Alessandro Valia is integral to the development of every Ducati motorcycle. The former World Superbike racer works with each facet of manufacturing, from sitting with the original sketch artists to saddling up the first mules and final production examples. Here he runs through the process.
What are the phases of development for a new Ducati model?
It starts with the project brief, where we fix the designation of the vehicle. Then comes drawing the aesthetic of the bike and a look at the ergonomics and geometry. Next, we put a patchwork of different components on from other projects—the seat of the Monster and the handlebar of the Multistrada, for example—and begin working on the position of the handlebar, the seat and the footrests, the position of the engine in the chassis and all the geometry. This gives the character to a bike’s handling.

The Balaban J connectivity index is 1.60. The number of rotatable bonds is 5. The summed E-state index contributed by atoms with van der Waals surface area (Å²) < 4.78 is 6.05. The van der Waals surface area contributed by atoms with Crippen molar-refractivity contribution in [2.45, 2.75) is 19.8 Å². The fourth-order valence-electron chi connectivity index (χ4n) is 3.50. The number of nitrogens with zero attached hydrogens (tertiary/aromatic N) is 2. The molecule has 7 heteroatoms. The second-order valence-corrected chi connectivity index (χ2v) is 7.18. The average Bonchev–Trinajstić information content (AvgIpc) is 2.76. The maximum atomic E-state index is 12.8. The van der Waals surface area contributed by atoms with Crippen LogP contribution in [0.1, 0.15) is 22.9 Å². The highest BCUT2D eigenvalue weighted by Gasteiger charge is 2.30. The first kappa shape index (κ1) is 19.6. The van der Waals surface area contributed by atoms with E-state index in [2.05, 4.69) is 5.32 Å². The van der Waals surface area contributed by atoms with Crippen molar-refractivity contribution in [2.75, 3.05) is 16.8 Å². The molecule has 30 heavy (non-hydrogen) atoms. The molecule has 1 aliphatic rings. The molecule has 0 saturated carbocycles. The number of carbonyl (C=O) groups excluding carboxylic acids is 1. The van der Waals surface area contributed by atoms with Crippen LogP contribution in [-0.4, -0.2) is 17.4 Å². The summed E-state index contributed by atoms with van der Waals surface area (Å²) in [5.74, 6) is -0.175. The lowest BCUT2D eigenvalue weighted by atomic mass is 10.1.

Do other riders give input before production?
After my first tests, we have another panel of riders—with different backgrounds, opinions and body sizes—check if my initial proposal is okay or if something must be changed. It’s not easy to satisfy all riders, but we try to have comfortable ergonomics. Take our Panigale V4: I think it’s the most comfortable super-sportbike because we didn’t put the footrests too close to the seat. This is very important.
How has electronic suspension improved select models?
The Multistrada has a semi-active suspension that is very fast in changing the damping, going from the maximum to the minimum in milliseconds. On the Panigale, we have the event-based suspension [stiffness varies based on braking, cornering or accelerating and can be adjusted automatically or manually, depending on setting]. So the philosophy is different. We use both technologies in the [Bosch] Inertial Measurement Unit [IMU], the sensor that gives us the information about what the bike is doing, whether accelerating, leaning, performing a wheelie or pitching. The IMU was an enormous breakthrough.